To many people banks are a stressful, even scary place. Whether it’s a mortgage, personal loan or credit card, if you find money difficult to understand or manage it can feel like you have no control over it – as if it’s something that’s working against you, not for you. It doesn’t have to be this way, however. If you can turn this attitude around, you can quickly become confident and proficient with money handling, and turn banking into an exciting challenge.

To start with, building up good banking habits is the way to go. By slowly changing the way you see and interact with money, you will find yourself in a happier, healthier position. Here are some solid tips to get you started.

  1. Pay attention to money. Many people’s fear of money stems from the unwillingness to confront them head-on. However “out of sight, out of mind” is a philosophy that not only fails to solve money issues, but it can also actually make them far worse. It’s time to start scrutinising how much money comes into your pocket each week, and where it’s heading. Look carefully at your debts and savings, track their progress and see if there is room for improvement. Most importantly, keep an eye on your bank statement for any surprising deductions or additions to your account.
  2. Question your spending habits. Many of us become quite comfortable and set in our ways when it comes to household expenses – if we can get by, that’s enough isn’t it? Not necessarily. It’s always worth raking over your bills and expenditure to see if there isn’t anywhere that money is going to waste. Perhaps dining out is costing more than you realised, or a cheaper phone and internet plan would suit your needs just fine. There can be many different ways to cut back.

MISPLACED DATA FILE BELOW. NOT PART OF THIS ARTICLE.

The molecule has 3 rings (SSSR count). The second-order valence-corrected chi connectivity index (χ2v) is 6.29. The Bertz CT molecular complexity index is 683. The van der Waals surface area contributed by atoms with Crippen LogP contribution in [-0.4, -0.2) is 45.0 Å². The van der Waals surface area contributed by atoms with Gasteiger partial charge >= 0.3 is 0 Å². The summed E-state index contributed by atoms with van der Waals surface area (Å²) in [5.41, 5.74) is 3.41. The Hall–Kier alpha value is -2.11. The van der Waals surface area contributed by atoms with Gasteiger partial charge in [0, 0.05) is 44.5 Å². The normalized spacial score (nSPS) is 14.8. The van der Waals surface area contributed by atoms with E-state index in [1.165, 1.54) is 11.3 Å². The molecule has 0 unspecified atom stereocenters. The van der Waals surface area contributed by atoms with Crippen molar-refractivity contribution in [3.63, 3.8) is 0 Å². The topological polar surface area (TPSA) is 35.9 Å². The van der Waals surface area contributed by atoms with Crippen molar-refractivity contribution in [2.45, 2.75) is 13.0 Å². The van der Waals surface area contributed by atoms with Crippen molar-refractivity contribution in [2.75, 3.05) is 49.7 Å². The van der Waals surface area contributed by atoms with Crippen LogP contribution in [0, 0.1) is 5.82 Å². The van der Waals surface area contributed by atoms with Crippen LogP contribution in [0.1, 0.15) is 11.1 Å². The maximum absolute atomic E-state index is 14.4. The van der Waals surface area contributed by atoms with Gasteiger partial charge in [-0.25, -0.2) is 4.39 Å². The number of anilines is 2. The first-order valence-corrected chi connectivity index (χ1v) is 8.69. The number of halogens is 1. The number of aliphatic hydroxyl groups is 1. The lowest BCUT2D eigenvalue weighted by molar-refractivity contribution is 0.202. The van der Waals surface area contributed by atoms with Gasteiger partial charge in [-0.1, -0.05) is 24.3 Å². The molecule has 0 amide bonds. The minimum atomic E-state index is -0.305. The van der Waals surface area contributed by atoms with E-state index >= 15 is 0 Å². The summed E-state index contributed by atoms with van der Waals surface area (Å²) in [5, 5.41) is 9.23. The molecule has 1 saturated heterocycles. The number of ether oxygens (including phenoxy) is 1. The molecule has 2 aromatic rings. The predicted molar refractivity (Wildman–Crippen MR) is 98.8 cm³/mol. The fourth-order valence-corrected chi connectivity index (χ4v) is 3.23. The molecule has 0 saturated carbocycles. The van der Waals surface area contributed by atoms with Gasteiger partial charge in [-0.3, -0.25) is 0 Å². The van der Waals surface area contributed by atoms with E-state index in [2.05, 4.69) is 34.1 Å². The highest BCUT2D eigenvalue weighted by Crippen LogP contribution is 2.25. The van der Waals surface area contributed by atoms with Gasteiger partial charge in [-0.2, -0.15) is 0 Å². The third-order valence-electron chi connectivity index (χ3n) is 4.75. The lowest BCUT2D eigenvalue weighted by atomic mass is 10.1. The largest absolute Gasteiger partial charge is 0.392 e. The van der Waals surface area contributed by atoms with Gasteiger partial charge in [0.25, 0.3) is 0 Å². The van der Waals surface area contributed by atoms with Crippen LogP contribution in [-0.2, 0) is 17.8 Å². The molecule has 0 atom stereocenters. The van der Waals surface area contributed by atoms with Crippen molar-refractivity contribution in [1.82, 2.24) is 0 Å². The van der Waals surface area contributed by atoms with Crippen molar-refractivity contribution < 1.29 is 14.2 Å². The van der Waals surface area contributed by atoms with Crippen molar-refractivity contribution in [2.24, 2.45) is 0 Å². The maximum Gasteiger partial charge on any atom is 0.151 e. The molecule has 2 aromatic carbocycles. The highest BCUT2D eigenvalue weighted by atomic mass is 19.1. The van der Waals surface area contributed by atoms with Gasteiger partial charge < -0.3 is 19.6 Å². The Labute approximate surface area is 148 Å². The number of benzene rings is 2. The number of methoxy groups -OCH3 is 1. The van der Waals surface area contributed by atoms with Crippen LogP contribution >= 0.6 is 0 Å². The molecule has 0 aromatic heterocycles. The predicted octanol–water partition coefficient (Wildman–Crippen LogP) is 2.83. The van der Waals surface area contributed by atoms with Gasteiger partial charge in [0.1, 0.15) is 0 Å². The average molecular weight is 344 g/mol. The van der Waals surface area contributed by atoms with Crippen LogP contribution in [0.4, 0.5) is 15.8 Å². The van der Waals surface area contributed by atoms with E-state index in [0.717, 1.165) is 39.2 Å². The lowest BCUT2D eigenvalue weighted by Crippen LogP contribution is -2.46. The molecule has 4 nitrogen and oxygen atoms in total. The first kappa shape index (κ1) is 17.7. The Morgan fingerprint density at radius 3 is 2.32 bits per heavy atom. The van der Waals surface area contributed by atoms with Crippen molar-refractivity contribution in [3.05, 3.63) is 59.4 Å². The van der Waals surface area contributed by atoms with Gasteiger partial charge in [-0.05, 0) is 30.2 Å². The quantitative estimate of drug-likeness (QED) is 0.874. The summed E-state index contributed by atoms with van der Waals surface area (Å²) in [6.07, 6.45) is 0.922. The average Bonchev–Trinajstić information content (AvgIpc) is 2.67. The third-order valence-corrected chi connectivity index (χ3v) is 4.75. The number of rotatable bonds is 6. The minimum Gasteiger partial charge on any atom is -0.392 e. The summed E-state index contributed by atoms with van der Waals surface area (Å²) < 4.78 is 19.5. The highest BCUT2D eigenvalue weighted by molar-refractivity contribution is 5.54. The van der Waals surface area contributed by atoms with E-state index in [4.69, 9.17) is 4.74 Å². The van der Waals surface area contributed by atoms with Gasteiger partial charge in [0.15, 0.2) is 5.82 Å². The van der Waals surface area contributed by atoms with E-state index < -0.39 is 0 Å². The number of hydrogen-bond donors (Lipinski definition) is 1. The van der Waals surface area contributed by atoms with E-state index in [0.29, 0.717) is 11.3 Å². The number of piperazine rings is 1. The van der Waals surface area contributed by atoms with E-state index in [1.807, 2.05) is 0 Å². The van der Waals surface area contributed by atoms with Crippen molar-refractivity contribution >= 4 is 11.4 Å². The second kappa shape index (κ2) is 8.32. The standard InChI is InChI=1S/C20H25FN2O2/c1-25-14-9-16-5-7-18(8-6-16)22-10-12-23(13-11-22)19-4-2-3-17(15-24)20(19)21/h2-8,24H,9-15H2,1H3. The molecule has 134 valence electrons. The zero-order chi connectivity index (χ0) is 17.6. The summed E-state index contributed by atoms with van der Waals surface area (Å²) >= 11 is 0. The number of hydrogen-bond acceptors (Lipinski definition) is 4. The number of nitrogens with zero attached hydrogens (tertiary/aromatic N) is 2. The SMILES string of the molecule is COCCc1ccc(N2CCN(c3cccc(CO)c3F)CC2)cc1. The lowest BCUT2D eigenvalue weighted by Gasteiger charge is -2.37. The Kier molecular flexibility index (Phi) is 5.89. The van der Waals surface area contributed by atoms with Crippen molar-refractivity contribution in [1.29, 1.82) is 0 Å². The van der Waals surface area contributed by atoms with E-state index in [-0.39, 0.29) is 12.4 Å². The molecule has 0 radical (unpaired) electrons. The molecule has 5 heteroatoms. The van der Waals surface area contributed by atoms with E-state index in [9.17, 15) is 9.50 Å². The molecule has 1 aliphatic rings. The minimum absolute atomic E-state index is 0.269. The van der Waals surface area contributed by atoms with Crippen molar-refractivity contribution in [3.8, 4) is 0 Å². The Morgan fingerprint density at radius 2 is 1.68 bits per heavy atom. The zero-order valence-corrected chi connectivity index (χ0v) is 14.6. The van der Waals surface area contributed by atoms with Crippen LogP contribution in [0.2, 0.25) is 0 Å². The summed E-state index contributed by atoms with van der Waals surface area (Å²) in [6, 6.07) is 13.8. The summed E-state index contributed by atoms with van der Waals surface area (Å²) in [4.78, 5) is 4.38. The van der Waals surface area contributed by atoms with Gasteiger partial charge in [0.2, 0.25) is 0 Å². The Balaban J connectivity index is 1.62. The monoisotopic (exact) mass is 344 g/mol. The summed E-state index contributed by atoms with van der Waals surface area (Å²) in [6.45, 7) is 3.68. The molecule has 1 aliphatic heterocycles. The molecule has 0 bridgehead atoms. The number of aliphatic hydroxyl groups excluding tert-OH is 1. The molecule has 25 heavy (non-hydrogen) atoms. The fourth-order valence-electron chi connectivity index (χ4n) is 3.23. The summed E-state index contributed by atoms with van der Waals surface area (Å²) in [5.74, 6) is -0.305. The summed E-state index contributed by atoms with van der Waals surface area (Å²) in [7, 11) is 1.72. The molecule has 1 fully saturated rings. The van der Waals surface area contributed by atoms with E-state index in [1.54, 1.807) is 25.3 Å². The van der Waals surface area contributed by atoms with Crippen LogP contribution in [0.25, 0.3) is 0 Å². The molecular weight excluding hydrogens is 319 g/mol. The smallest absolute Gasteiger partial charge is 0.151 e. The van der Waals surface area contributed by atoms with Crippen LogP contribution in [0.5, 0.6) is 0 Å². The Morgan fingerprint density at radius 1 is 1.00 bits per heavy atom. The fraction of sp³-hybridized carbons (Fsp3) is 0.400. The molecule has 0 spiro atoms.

3. Streamline debt and payment. Consolidating your debts means bringing together a number of different payments to lower the overall interest paid. Some banks also have schemes that allow you to balance your savings against your debts in order to minimise the amount paid. The best way to sort out something like this is to speak with your ban directly and see what options they have for you.
  4. Don’t default to credit. It can be so very tempting to simply load up your credit cards, but this is the debt that can be most costly. With high-interest rates and very little resistance towards spending more and more, credit cards are an easy way to rack up serious debt without even realising. Instead of reaching for the card, get into the habit of saving for big purchases or taking advantage of in-store deals that allow you to reduce interest. Credit cards can still be useful of course, but it’s best to wait until you know you can pay them back quickly.
  5. Prioritise and make concrete plans. If you don’t plan it out, nothing will ever get done. Once you have become aware of your financial situation, you can start setting plans and strategies into motion. Many banks will have resources and information to help you do this, and you can arrange your accounts to have automatic payments that help you stay on track.

By forming good banking habits, you can make money into your friend rather than an enemy. The best place to start is by talking to your bank and seeing what services they offer to help you get sorted. The most important part, of course, is ensuring that you are alert, aware and in control.